I was asked wonderful questions in every single school. I can’t remember them all, because I concentrate on answering the questions, not scribbling them down.  But I do remember the one which prompted a novel idea.  And I’ll never forget the one which stumped me completely.  Someone in the front row in St Patrick’s on Tuesday asked me:

‘If you had to kill one of Helen or Molly, who would you kill?’

I did try, but I just couldn’t answer it.  So I wimped out and said I’d fight whichever baddie wanted me to make that choice, in order to give both my heroines time to get away…

IMG_4034The ten school events were the highlights of the tour, but we managed a few out-of-school highlights too:

Beth, Tom and I visited the Giant’s Causeway one evening as the sun went down.

And I found a 1000 year old fort, all grown over with grass, on a night-time walk in a town called Moira, and scrambled over it in the dark and the rain. (That prompted a few story ideas too.)

I must say that the Scottish Book Trust team were fantastic.  Beth and Tom were extremely efficient and well organised, and looked after me very well (except when they took me to Dangerous Places) but they were also fun to spend 6 days with. We played several very serious games (or perhaps very silly games which we took very seriously) in the car. They taught me games involving actual horses and imaginary thimbles and I taught them one involving yellow cars.

They drove me around in a big car (small van?) which left Edinburgh full of boxes of books, and by the time we headed home was almost empty. Which I’m sure will make my publishers happy.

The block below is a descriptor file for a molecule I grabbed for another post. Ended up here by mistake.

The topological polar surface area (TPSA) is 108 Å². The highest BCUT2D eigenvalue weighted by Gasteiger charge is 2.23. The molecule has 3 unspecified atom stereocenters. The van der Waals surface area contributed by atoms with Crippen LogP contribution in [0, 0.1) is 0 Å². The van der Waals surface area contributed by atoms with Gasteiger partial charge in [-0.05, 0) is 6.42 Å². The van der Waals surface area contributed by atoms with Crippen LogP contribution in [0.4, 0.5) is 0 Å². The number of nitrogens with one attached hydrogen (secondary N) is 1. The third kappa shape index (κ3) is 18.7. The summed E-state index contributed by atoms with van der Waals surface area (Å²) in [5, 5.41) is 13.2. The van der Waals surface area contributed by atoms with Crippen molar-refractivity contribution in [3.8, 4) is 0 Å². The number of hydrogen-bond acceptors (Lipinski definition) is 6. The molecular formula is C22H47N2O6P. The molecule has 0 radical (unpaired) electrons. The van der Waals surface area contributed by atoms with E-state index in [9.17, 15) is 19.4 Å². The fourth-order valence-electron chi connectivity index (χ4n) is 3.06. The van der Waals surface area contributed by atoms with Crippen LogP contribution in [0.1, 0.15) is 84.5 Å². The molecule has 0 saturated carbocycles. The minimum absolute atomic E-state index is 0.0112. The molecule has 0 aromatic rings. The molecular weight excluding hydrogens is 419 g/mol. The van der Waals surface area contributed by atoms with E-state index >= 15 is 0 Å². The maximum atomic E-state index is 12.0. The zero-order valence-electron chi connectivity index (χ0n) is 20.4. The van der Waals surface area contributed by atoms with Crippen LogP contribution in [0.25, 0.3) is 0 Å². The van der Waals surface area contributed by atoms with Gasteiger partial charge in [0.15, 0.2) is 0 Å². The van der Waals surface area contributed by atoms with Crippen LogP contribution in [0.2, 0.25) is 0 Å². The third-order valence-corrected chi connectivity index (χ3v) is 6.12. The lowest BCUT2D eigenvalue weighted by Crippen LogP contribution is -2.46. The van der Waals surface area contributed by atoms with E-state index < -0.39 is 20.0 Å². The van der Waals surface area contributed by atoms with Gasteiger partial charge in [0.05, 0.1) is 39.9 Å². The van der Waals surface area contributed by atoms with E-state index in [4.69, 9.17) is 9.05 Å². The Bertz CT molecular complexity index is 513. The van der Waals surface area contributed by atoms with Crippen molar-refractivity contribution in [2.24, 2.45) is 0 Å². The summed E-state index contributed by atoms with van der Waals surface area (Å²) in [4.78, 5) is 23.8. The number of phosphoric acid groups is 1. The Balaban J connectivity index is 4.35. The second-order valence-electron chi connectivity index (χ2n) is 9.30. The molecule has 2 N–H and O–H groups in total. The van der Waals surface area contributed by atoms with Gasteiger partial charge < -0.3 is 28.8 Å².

IMG_4047But the best thing about the van was the squirrel on the bonnet, and various other wonderful Scottish animals reading books painted on the sides – all created by the illustrator Sarah Macintyre. It was a lovely cheerful vehicle in which to visit all these villages, towns and cities.

And driving between the schools was wonderful, because Northern Ireland is very beautiful. It has lots of green fields and hills, but also dramatic glens and rocky coastlines.

It was a privilege to share stories with all those imaginative Northern Irish pupils, and to visit all their lovely welcoming schools. Thanks so much to everyone who put the tour together and who made it such a wonderful experience!


Archive for the 'Readers' Category

Riddling Adventures


I love riddles! And I don’t try to hide my love of riddles: I’ve put riddles in every single one of my novels so far…

I shamelessly used the Halloween guising scene in Mind Blind to slip in one of my favourite short riddles.

You to look at bit sideyways to find the riddle in Rocking Horse War.

FBC quadrantBut riddles are an essential part of the plot of the Fabled Beast Chronicles, with the task of solving or matching riddles of some kind  in every single one of Helen’s adventures.